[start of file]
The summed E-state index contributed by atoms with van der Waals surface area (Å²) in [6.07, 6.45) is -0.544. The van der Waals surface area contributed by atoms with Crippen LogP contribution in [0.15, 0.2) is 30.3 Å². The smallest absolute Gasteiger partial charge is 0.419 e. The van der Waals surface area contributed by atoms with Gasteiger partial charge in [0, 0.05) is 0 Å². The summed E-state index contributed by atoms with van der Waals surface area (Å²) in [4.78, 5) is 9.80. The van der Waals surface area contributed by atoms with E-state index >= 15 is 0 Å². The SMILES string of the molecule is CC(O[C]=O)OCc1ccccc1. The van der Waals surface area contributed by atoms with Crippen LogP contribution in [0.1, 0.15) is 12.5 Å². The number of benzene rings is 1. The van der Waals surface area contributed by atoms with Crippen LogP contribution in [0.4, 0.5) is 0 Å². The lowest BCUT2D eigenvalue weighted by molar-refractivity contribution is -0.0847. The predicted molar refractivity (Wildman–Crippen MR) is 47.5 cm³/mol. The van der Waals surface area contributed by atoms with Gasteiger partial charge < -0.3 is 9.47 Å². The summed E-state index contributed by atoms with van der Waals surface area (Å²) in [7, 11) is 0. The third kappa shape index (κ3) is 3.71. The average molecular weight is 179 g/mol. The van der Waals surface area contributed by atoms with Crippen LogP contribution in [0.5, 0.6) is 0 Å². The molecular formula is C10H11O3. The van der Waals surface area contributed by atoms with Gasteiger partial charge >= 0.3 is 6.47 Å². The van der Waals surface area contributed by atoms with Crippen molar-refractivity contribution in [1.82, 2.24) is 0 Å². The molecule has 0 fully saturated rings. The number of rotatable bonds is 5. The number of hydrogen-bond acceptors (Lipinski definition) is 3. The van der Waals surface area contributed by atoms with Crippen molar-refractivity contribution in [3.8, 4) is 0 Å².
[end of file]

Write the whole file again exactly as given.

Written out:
The summed E-state index contributed by atoms with van der Waals surface area (Å²) in [6.07, 6.45) is -0.544. The van der Waals surface area contributed by atoms with Crippen LogP contribution in [0.15, 0.2) is 30.3 Å². The smallest absolute Gasteiger partial charge is 0.419 e. The van der Waals surface area contributed by atoms with Gasteiger partial charge in [0, 0.05) is 0 Å². The summed E-state index contributed by atoms with van der Waals surface area (Å²) in [4.78, 5) is 9.80. The van der Waals surface area contributed by atoms with E-state index >= 15 is 0 Å². The SMILES string of the molecule is CC(O[C]=O)OCc1ccccc1. The van der Waals surface area contributed by atoms with Crippen LogP contribution in [0.1, 0.15) is 12.5 Å². The number of benzene rings is 1. The van der Waals surface area contributed by atoms with Crippen LogP contribution in [0.4, 0.5) is 0 Å². The lowest BCUT2D eigenvalue weighted by molar-refractivity contribution is -0.0847. The predicted molar refractivity (Wildman–Crippen MR) is 47.5 cm³/mol. The van der Waals surface area contributed by atoms with Gasteiger partial charge < -0.3 is 9.47 Å². The summed E-state index contributed by atoms with van der Waals surface area (Å²) in [7, 11) is 0. The third kappa shape index (κ3) is 3.71. The average molecular weight is 179 g/mol. The van der Waals surface area contributed by atoms with Crippen LogP contribution in [0.5, 0.6) is 0 Å². The molecular formula is C10H11O3. The van der Waals surface area contributed by atoms with Gasteiger partial charge >= 0.3 is 6.47 Å². The van der Waals surface area contributed by atoms with Crippen molar-refractivity contribution in [1.82, 2.24) is 0 Å². The molecule has 0 fully saturated rings. The number of rotatable bonds is 5. The number of hydrogen-bond acceptors (Lipinski definition) is 3. The van der Waals surface area contributed by atoms with Crippen molar-refractivity contribution in [3.8, 4) is 0 Å².